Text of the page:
# Line through two vectors

• Nov 21st 2013, 11:38 PM
Scurmicurv
Line through two vectors

Find the parametric equation of the line through p = (2, -5) and q = (-3, 1).

I have no problem seeing how the line is parallel to (q - p), but the key then gives p as the constant in the parametric equation without further comment, so if t is the parameter we have

M = p + (q-p)t

My question is, how exactly do we know to use p here? I feel like I'm missing something basic, any help would be greatly appreciated!
• Nov 22nd 2013, 12:28 AM
Prove It
Re: Line through two vectors
A line has direction, infinite magnitude and is positioned somewhere.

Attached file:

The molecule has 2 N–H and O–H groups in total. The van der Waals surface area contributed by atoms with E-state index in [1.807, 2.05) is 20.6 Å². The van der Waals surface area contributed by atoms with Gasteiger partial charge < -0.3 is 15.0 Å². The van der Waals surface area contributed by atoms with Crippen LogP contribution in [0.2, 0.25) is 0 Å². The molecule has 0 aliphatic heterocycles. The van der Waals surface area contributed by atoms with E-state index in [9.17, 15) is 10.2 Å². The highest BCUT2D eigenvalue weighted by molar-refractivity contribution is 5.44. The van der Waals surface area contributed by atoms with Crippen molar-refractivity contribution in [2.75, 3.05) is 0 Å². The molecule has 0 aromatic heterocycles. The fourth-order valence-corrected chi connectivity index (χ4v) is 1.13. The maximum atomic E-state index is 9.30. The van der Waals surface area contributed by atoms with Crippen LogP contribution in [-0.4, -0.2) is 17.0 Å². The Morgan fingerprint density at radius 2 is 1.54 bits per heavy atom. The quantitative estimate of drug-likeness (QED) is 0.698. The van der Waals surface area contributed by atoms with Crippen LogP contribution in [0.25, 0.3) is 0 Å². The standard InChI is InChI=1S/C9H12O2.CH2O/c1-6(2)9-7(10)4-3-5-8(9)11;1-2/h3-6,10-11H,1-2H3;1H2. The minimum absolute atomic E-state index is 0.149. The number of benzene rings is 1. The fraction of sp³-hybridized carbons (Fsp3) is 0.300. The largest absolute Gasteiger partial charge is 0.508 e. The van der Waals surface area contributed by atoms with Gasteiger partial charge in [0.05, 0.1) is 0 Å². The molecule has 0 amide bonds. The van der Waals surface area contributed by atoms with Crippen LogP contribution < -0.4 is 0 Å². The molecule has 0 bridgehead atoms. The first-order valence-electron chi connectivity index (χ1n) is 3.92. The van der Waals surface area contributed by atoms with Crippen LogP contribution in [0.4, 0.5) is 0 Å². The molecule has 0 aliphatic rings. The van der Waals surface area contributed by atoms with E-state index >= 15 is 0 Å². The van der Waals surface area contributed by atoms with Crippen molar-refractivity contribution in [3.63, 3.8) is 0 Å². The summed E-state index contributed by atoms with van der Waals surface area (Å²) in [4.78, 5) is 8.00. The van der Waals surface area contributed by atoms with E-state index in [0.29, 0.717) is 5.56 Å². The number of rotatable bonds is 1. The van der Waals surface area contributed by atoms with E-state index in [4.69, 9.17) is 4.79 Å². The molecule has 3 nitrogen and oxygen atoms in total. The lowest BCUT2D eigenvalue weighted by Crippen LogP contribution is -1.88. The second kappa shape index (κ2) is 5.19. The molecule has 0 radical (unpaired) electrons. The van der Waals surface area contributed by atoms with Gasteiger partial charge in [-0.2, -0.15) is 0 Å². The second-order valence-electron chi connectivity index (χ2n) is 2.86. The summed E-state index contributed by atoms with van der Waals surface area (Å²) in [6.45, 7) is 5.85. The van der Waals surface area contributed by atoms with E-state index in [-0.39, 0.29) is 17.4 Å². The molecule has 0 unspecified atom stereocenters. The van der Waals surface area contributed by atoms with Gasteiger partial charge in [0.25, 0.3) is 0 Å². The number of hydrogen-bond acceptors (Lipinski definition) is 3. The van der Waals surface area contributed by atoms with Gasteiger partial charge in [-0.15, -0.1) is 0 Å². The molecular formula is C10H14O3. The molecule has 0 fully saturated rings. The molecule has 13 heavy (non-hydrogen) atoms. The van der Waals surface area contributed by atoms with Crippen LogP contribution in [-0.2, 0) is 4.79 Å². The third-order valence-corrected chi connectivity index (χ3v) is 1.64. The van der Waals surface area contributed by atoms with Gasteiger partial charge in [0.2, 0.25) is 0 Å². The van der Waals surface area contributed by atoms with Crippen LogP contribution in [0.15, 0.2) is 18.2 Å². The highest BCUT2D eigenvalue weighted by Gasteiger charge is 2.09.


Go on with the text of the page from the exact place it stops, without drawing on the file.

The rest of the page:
A vector has direction and magnitude. Note that its position is irrelevant (but we usually denote vectors to start at the origin).

So to get the vector form of a line, you need a direction vector, which you then make infinitely long by multiplying by a parameter. But this vector is defined to go through the origin and has no guarantee to actually go through the points you want it to go through. Adding one of the points enables the line to be translated from the origin to that point, and thus is guaranteed to go through the points you require it to. That's why p is added. It would have worked just as well to add q.
• Nov 22nd 2013, 12:44 AM
Scurmicurv
Re: Line through two vectors
M'kay, yea, it was the part about whether it made any difference which of the vectors one choose I was a bit hesitant about. Thanks for clearing that up!